nLab colimit



Category theory

Limits and colimits



The concept of colimit is that dual to a limit:

a colimit of a diagram in a category is, if it exists, the co-classifying space for morphisms out of that diagram.

The intuitive general idea of a colimit is that it defines an object obtained by sewing together the objects of the diagram, according to the instructions given by the morphisms of the diagram.

We have

  • the notion of colimit generalizes the notion of direct sum;

  • the notion of weighted colimit generalizes the notion of weighted (direct) sum.

Sometimes colimits (or some colimits) are called inductive limits or direct limits; see the discussion of terminology at limit.

A weighted colimit in CC is a weighted limit in C opC^{op}.


A colimit in a category CC is the same as a limit in the opposite category, C opC^{op}.

More in detail, for F:D opC opF : D^{op} \to C^{op} a functor, its limit limF\lim F is the colimit of F op:DCF^{op} : D \to C.


Here are some important examples of colimits:

See also limits and colimits by example.


The properties of colimits are of course dual to those of limits. It is still worthwhile to make some of them explicit:


All colimits may be expressed via coequalizers of maps between coproducts.

This was historically first observed by Maranda 1962, Thm. 1. See the dual discussion (here) of limits via products and equalizers.


(contravariant Hom sends colimits to limits)
For CC a locally small category, for F:DCF : D \to C a functor, for cCc \in C an object and writing C(F(),c):DSetC(F(-), c) : D \to Set, we have

C(colimF,c)limC(F(),c). C(colim F, c) \simeq lim C(F(-), c) \,.

Depending on how one introduces limits this holds by definition or is an easy consequence. In fact, this is just rewriting the fact that the covariant Hom respects limits (as described there) in C opC^{op} in terms of CC:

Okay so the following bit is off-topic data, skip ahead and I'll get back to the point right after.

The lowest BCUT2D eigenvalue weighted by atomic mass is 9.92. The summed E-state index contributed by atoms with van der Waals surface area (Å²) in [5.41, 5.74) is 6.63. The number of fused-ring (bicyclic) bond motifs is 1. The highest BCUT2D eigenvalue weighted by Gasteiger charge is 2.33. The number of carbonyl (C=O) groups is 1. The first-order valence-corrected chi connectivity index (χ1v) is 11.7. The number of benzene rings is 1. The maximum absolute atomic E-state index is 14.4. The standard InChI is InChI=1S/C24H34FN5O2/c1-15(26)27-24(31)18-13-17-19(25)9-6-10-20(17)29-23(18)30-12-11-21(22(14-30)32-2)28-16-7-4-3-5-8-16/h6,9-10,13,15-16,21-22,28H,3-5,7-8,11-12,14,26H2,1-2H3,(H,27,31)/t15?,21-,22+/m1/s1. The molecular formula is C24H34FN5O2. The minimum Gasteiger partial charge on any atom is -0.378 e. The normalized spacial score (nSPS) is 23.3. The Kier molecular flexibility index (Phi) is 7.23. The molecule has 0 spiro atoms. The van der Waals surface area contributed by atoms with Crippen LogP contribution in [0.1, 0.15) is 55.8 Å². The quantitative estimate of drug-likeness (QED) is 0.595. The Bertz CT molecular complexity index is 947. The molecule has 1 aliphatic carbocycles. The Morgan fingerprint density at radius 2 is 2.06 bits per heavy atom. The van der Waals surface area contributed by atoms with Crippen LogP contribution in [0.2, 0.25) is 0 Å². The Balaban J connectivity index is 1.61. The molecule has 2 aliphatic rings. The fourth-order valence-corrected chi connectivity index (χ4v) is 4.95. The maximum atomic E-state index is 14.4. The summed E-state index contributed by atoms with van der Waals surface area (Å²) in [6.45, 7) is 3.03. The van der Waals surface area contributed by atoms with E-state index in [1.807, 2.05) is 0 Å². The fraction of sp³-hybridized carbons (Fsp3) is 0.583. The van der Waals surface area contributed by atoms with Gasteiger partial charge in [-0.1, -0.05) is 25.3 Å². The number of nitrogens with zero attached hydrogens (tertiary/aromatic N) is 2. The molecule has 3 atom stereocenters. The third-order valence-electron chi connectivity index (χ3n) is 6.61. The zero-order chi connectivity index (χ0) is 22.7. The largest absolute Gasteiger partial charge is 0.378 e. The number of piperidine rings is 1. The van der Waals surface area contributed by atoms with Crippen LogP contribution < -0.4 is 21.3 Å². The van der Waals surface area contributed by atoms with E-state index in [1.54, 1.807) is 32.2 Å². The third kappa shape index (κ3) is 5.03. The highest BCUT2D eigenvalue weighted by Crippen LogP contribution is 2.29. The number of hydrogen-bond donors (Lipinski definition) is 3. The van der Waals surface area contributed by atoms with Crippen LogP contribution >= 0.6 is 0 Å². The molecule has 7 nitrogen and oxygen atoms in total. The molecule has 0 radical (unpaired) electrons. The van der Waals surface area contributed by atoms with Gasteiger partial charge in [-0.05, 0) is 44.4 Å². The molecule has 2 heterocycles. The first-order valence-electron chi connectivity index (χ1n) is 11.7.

C(colimF,c) C op(c,colimF) C op(c,limF op) limC op(c,F op()) limC(F(),c) \begin{aligned} C(colim F, c) & \simeq C^{op}(c, colim F) \\ & \simeq C^{op}(c, lim F^{op}) \\ & \simeq lim C^{op}(c, F^{op}(-)) \\ & \simeq lim C(F(-), c) \end{aligned}

Notice that this actually says that C(,):C op×CSetC(-,-) : C^{op} \times C \to Set is a continuous functor in both variables: in the first it sends limits in C opC^{op} and hence equivalently colimits in CC to limits in SetSet.


(left adjoint functors preserve colimits)
Let L:CCL : C \to C' be a functor that is left adjoint to some functor R:CCR : C' \to C. Let DD be a small category such that CC admits limits of shape DD. Then LL commutes with DD-shaped colimits in CC in that

for F:DCF : D \to C some diagram, we have

L(colimF)colim(LF). L(colim F) \simeq colim (L \circ F) \,.


Using the adjunction isomorphism and the above fact that commutes with limits in both arguments, one obtains for every cCc' \in C'

C(L(colimF),c) C(colimF,R(c)) limC(F(),R(c)) limC(LF(),c) C(colim(LF),c).. \begin{aligned} C'(L (colim F), c) & \simeq C(colim F, R(c')) \\ & \simeq lim C(F(-), R(c')) \\ & \simeq lim C'(L \circ F(-), c') \\ & \simeq C'(colim (L \circ F), c') \,. \end{aligned} \,.

Since this holds naturally for every cc', the Yoneda lemma, corollary II on uniqueness of representing objects implies that R(limF)lim(RF)R (lim F) \simeq lim (R \circ F).


Limits and colimits were defined in Daniel M. Kan in Chapter II of the paper that also defined adjoint functors and Kan extensions:

The observation that colimits may be constructed from coequalizers and set-indexed coproducts:

Beware that these early articles refer to colimits as direct limits.

Textbook account:

Last revised on November 4, 2023 at 10:56:26. See the history of this page for a list of all contributions to it.